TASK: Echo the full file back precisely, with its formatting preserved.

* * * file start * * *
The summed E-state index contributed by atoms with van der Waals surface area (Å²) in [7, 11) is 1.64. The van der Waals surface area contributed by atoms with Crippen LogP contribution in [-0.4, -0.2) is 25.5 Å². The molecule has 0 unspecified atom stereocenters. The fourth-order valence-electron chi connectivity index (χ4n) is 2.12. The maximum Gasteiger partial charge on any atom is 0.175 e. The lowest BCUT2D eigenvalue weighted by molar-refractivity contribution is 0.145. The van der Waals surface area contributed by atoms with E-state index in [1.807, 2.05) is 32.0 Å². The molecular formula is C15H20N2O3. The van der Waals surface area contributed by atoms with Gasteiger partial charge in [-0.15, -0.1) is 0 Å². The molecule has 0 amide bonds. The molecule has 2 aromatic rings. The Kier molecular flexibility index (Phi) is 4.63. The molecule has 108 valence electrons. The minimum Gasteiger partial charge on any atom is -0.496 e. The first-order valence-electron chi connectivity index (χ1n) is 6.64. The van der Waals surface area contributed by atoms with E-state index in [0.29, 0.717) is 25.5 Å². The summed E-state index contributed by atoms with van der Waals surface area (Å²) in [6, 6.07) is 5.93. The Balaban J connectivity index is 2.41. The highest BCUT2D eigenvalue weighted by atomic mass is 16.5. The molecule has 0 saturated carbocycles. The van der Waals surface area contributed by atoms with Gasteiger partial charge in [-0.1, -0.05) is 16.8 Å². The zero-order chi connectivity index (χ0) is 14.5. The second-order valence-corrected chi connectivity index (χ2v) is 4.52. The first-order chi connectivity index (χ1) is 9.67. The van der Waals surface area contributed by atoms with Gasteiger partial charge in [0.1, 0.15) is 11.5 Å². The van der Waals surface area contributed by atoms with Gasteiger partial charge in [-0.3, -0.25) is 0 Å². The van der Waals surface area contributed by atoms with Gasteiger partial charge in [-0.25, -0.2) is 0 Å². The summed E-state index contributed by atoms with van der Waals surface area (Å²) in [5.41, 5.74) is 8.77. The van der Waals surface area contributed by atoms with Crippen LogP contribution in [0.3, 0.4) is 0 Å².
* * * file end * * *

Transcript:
The summed E-state index contributed by atoms with van der Waals surface area (Å²) in [7, 11) is 1.64. The van der Waals surface area contributed by atoms with Crippen LogP contribution in [-0.4, -0.2) is 25.5 Å². The molecule has 0 unspecified atom stereocenters. The fourth-order valence-electron chi connectivity index (χ4n) is 2.12. The maximum Gasteiger partial charge on any atom is 0.175 e. The lowest BCUT2D eigenvalue weighted by molar-refractivity contribution is 0.145. The van der Waals surface area contributed by atoms with E-state index in [1.807, 2.05) is 32.0 Å². The molecular formula is C15H20N2O3. The van der Waals surface area contributed by atoms with Gasteiger partial charge in [-0.15, -0.1) is 0 Å². The molecule has 0 amide bonds. The molecule has 2 aromatic rings. The Kier molecular flexibility index (Phi) is 4.63. The molecule has 108 valence electrons. The minimum Gasteiger partial charge on any atom is -0.496 e. The first-order valence-electron chi connectivity index (χ1n) is 6.64. The van der Waals surface area contributed by atoms with E-state index in [0.29, 0.717) is 25.5 Å². The summed E-state index contributed by atoms with van der Waals surface area (Å²) in [6, 6.07) is 5.93. The Balaban J connectivity index is 2.41. The highest BCUT2D eigenvalue weighted by atomic mass is 16.5. The molecule has 0 saturated carbocycles. The van der Waals surface area contributed by atoms with Gasteiger partial charge in [-0.1, -0.05) is 16.8 Å². The zero-order chi connectivity index (χ0) is 14.5. The second-order valence-corrected chi connectivity index (χ2v) is 4.52. The first-order chi connectivity index (χ1) is 9.67. The van der Waals surface area contributed by atoms with Gasteiger partial charge in [0.1, 0.15) is 11.5 Å². The van der Waals surface area contributed by atoms with Gasteiger partial charge in [-0.3, -0.25) is 0 Å². The van der Waals surface area contributed by atoms with Gasteiger partial charge in [-0.25, -0.2) is 0 Å². The summed E-state index contributed by atoms with van der Waals surface area (Å²) in [5.41, 5.74) is 8.77. The van der Waals surface area contributed by atoms with Crippen LogP contribution in [0.3, 0.4) is 0 Å².